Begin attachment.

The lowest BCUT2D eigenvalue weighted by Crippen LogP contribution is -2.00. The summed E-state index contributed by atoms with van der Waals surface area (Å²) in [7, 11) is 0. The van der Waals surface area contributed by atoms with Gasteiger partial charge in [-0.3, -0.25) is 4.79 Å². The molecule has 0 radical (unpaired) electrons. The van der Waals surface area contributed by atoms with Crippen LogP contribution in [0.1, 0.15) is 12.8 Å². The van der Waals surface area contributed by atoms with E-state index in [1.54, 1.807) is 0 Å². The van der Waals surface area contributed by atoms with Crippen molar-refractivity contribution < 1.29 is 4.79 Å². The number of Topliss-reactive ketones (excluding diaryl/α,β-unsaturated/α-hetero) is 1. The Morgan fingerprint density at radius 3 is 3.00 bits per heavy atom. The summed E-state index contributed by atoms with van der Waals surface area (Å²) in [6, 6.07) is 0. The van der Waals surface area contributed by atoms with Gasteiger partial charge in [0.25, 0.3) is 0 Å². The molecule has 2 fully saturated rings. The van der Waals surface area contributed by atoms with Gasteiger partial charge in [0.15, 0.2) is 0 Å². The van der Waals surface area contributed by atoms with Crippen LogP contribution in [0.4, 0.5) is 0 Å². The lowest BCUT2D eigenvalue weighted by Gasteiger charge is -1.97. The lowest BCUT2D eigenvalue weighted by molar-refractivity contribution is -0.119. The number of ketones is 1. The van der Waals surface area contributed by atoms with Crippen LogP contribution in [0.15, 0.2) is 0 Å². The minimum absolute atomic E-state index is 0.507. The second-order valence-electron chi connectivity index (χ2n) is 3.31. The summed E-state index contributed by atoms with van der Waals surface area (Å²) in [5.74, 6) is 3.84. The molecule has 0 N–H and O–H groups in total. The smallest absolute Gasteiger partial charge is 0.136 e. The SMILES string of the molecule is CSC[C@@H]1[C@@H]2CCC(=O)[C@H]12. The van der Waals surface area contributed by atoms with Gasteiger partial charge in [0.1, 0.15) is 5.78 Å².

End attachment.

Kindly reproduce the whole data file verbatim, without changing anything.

The lowest BCUT2D eigenvalue weighted by Crippen LogP contribution is -2.00. The summed E-state index contributed by atoms with van der Waals surface area (Å²) in [7, 11) is 0. The van der Waals surface area contributed by atoms with Gasteiger partial charge in [-0.3, -0.25) is 4.79 Å². The molecule has 0 radical (unpaired) electrons. The van der Waals surface area contributed by atoms with Crippen LogP contribution in [0.1, 0.15) is 12.8 Å². The van der Waals surface area contributed by atoms with E-state index in [1.54, 1.807) is 0 Å². The van der Waals surface area contributed by atoms with Crippen molar-refractivity contribution < 1.29 is 4.79 Å². The number of Topliss-reactive ketones (excluding diaryl/α,β-unsaturated/α-hetero) is 1. The Morgan fingerprint density at radius 3 is 3.00 bits per heavy atom. The summed E-state index contributed by atoms with van der Waals surface area (Å²) in [6, 6.07) is 0. The van der Waals surface area contributed by atoms with Gasteiger partial charge in [0.25, 0.3) is 0 Å². The molecule has 2 fully saturated rings. The van der Waals surface area contributed by atoms with Gasteiger partial charge in [0.15, 0.2) is 0 Å². The van der Waals surface area contributed by atoms with Crippen LogP contribution in [0.4, 0.5) is 0 Å². The lowest BCUT2D eigenvalue weighted by Gasteiger charge is -1.97. The lowest BCUT2D eigenvalue weighted by molar-refractivity contribution is -0.119. The number of ketones is 1. The van der Waals surface area contributed by atoms with Crippen LogP contribution in [0.15, 0.2) is 0 Å². The minimum absolute atomic E-state index is 0.507. The second-order valence-electron chi connectivity index (χ2n) is 3.31. The summed E-state index contributed by atoms with van der Waals surface area (Å²) in [5.74, 6) is 3.84. The molecule has 0 N–H and O–H groups in total. The smallest absolute Gasteiger partial charge is 0.136 e. The SMILES string of the molecule is CSC[C@@H]1[C@@H]2CCC(=O)[C@H]12. The van der Waals surface area contributed by atoms with Gasteiger partial charge in [0.1, 0.15) is 5.78 Å².